At the outset, the court, after fully explaining to the jury the function of an Indictment, the presumption of innocence of appellants, and the burden of proof cast upon the government, said:
'* * * in this country we have freedom of the press. That freedom also involves free television and free radio. I am sorry to say that those are rights denied to many people. But it is also fundamental that a defendant in a criminal trial is entitled to a fair trial. A fair trial requires that his guilt or innocence be determined in open court with testimony given under oath. 'It sometimes happens that newspapers, television and radio stations have information about the case which has not been presented in open court and which would not be admissible, if presented. The defendants in this case have the absolute right to have their guilt or innocence determined by you upon evidence presented in open court. 'In order that you may not be influenced in your deliberations by anything not presented in open court you are directed not to read any newspaper accounts pertaining to the trial, or listen to television or radio broadcasts pertaining to the trial or to allow any person to discuss such accounts with you. Jurors are held to regard the instructions and admonitions given by the Court in connection with the case. The failure of a juror to observe such instructions and admonitions and requests may be subject to punishment by the Court. During my twenty-five years service in the trial courts I have never had to punish a juror for misconduct. There is no reason to anticipate any reason to do so in this case.'
The Court went on to say that the jurors were not to communicate with the Court, the lawyers, the defendants or witnesses, and then said:
'In the six weeks I have been here there has been practically nothing in the papers about Federal Court procedures. Sometimes we never knew when the newspapers are going to consider something particularly newsworthy. Heretofore, they have not, but if they should, that is why I am taking this precaution. Sometimes a so-called mail fraud case attracts attention. 'I want first to ask all the jurors here and out there this question: is there any member of this panel who has read some news account about the charges against the defendants here? If you have, will you raise your hands? I won't take your names now but I want to ask you another question before I go further; is there any member of those who held up their hands who has formed an opinion as to what they have read, or what they have heard, as to the guilt or innocence of these defendants? If so, would you indicate by holding up your hands? 'Is there any member of this jury panel who, if selected as one of the jurors in this case, would require evidence to remove from your mind any thought or recollection of what you have read or heard from any newspaper or news account in this matter? In other words, is there any member of this panel who would carry into the jury box any recollection which in your own mind would require you to have evidence before you to remove that recollection? 'Will those who first held up their hands raise their hands? We will bring that up later. 'Is there any member of the panel who feels that they cannot go into this jury box with an open mind, a receptive mind, ready to listen to and be guided solely by the evidence and the instructions of the Court? Is there any member of the panel who feels they cannot go into the trial of this lawsuit and be guided solely by the evidence and the instructions and not as to anything they have heard about the case? 'The record may show that as to the last two questions nobody raised their hands.' 'Ladies and gentlemen of the jury: throughout this trial it is the duty of each and every member of the jury not to converse and communicate among yourselves, or with anyone on any subject about the case in any way. If anyone attempts to talk to you about the case, or in your presence, you must tell that person that you are a juror in the case and you are not at liberty to discuss it. If he or she persists, call them before the Court. 'It is also your duty to keep your minds free and open and not permit any opinions to be formed by you until you have heard all the evidence in the case. You should observe these instructions at all times, whether they are especially called to your attention or not.'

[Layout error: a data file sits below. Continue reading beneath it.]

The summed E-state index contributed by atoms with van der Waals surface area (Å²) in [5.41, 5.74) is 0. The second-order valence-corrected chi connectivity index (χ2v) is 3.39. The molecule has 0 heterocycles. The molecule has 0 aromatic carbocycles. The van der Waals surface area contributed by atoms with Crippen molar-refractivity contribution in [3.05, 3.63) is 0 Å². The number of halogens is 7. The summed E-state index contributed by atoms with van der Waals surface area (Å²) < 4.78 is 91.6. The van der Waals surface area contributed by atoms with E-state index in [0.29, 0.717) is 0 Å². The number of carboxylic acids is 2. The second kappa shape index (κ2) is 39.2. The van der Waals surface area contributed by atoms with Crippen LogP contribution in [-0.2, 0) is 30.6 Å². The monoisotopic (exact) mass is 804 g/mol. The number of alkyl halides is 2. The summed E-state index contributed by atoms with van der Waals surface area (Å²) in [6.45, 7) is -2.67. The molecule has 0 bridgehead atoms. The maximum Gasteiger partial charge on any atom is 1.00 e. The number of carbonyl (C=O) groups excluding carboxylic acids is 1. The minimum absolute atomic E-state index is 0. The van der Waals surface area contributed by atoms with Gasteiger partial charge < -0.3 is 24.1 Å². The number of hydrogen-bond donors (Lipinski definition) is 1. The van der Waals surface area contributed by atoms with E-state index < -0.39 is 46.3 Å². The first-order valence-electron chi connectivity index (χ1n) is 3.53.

When during the course of the trial counsel for the appellants brought to the court's attention the prejudicial newspaper accounts and moved for a mistrial, the court had a duty to inquire whether the articles had created prejudice in the minds of the jurors. Marson v. United States, 203 F.2d 904, 6 Cir., 1953. The jury was returned to the courtroom and the following took place: